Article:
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Ukraine's Harvest of Sorrow
Hanna Zavarotnya, a survivor of the Holodomor.

Ukraine's Harvest of Sorrow

A generation ago, Stalin crippled Ukraine through famine. Robert Conquest’s 1986 recounting of the Holodomor bears somber relevance, yet again.

Josef Joffe
The Harvest of Sorrow: Soviet Collectivization and the Terror-Famine
by Robert Conquest (Oxford University Press, 430 pp., $19.95)

Trigger warning: This book will shock and depress. Robert Conquest’s 1986 Harvest of Sorrow is about the Ukrainian “Holodomor,” Stalin’s genocide-by-starvation in the early 1930s, which claimed the lives of some five million at the low end and ten according to the highest estimate. Though published a generation ago, this meticulously researched work is as relevant (and heartbreaking) today as we watch Putin’s pitiless war against Ukrainian cities and civilians. The cruise missiles are new, the purpose is the same: breaking the country’s will to resist the Russian Behemoth next door.

An ancient poem sets the tone of Harvest:

The black earth
Was sown with bones
And watered with blood
For a harvest of sorrow
On the land of Rus.

(Rus was not “Russia,” but the multiethnic creation of invading Norsemen.)

Now listen to Lenin: “The interests of socialism are above the right of nations to self-determination.” Cut the “socialism” and you can hear Putin.

After centuries of revolt against voracious neighbors, Ukraine was at last subdued for good by the Soviets in 1920. Conquest notes that the nation “was the first East-European state to be successfully taken over by the Kremlin.” Ukraine was not the only victim of oppression across the Russian empire, yet it paid the highest price of Stalin’s murderous campaign against the kulaks, the landholding peasantry. As a 1934 Russian novel had it, “Not one of them was guilty of anything, but they belonged to a class that was guilty of everything.”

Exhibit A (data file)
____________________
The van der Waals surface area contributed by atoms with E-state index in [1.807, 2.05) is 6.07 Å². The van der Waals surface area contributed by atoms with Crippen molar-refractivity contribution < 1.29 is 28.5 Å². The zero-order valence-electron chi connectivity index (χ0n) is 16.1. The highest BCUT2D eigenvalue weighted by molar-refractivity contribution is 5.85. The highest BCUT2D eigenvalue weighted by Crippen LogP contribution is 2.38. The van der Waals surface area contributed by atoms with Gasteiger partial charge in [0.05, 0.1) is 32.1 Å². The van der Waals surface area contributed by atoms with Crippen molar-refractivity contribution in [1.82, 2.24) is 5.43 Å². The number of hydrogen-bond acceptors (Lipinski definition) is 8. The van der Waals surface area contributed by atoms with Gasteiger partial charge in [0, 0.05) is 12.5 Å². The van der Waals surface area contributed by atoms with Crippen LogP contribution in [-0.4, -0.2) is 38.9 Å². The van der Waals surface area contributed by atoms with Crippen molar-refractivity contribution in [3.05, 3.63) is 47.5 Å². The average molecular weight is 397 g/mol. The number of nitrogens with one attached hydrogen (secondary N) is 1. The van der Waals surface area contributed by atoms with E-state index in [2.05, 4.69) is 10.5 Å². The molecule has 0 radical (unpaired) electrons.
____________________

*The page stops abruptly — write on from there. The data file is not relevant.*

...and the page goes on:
So was the nation as such. The forcible collectivization of agriculture, an ukase proclaimed, was to destroy the “social base of Ukrainian nationalism—the individual landholdings.” In Europe’s “breadbasket” there was food aplenty, but grain was piled up in the open to rot. Desperate Ukrainians who gleaned the fields or dug up potatoes were shot. An eyewitness wrote, “The most terrifying sights were the little children with skeleton limbs dangling from balloon-like abdomens.… Everywhere, we found men and women lying prone, their faces and bellies bloated.” According to the Bolsheviks, it was not the systematic terror that caused the Great Famine, but kulak sabotage of the harvest.

Conquest draws a gruesome parallel to Bergen-Belsen, with “well-fed police and party units” supervising the terror, which claimed the lives of one-quarter of the rural population. Those still alive were so weakened that they could not bury their family members, Conquest writes. Meanwhile, Ukrainian grain was being exported abroad. Fast forward to today: The Wall Street Journal reports, “Vessels linked to Russia’s largest grain trader shipped thousands of tons of stolen Ukrainian grain to global buyers, using a sophisticated system of feeder vessels and floating cranes.”